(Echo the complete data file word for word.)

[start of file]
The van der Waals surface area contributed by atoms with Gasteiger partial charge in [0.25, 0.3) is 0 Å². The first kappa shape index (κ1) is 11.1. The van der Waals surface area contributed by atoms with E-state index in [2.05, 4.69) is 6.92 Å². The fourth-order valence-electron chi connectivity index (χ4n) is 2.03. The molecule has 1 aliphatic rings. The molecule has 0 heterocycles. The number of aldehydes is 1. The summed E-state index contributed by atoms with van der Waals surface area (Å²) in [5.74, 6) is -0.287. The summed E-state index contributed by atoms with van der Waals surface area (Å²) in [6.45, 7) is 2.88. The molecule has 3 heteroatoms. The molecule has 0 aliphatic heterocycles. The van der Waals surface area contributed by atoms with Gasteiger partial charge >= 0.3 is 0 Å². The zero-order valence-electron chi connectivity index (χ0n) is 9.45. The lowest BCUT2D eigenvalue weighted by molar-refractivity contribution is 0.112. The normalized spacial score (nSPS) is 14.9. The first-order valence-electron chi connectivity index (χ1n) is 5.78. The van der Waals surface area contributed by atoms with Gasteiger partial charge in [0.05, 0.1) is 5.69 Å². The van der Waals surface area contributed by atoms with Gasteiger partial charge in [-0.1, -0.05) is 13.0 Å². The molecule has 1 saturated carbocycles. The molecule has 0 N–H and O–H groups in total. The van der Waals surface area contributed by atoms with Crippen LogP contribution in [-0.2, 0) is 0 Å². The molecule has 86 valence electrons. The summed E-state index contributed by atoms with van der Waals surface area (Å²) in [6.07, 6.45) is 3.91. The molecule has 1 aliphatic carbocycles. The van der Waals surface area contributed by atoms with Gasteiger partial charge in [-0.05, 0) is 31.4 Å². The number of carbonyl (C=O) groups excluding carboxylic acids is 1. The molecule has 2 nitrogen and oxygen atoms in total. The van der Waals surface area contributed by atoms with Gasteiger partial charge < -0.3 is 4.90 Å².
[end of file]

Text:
The van der Waals surface area contributed by atoms with Gasteiger partial charge in [0.25, 0.3) is 0 Å². The first kappa shape index (κ1) is 11.1. The van der Waals surface area contributed by atoms with E-state index in [2.05, 4.69) is 6.92 Å². The fourth-order valence-electron chi connectivity index (χ4n) is 2.03. The molecule has 1 aliphatic rings. The molecule has 0 heterocycles. The number of aldehydes is 1. The summed E-state index contributed by atoms with van der Waals surface area (Å²) in [5.74, 6) is -0.287. The summed E-state index contributed by atoms with van der Waals surface area (Å²) in [6.45, 7) is 2.88. The molecule has 3 heteroatoms. The molecule has 0 aliphatic heterocycles. The van der Waals surface area contributed by atoms with Gasteiger partial charge >= 0.3 is 0 Å². The zero-order valence-electron chi connectivity index (χ0n) is 9.45. The lowest BCUT2D eigenvalue weighted by molar-refractivity contribution is 0.112. The normalized spacial score (nSPS) is 14.9. The first-order valence-electron chi connectivity index (χ1n) is 5.78. The van der Waals surface area contributed by atoms with Gasteiger partial charge in [0.05, 0.1) is 5.69 Å². The van der Waals surface area contributed by atoms with Gasteiger partial charge in [-0.1, -0.05) is 13.0 Å². The molecule has 1 saturated carbocycles. The molecule has 0 N–H and O–H groups in total. The van der Waals surface area contributed by atoms with Crippen LogP contribution in [-0.2, 0) is 0 Å². The molecule has 86 valence electrons. The summed E-state index contributed by atoms with van der Waals surface area (Å²) in [6.07, 6.45) is 3.91. The molecule has 1 aliphatic carbocycles. The van der Waals surface area contributed by atoms with Gasteiger partial charge in [-0.05, 0) is 31.4 Å². The number of carbonyl (C=O) groups excluding carboxylic acids is 1. The molecule has 2 nitrogen and oxygen atoms in total. The van der Waals surface area contributed by atoms with Gasteiger partial charge < -0.3 is 4.90 Å².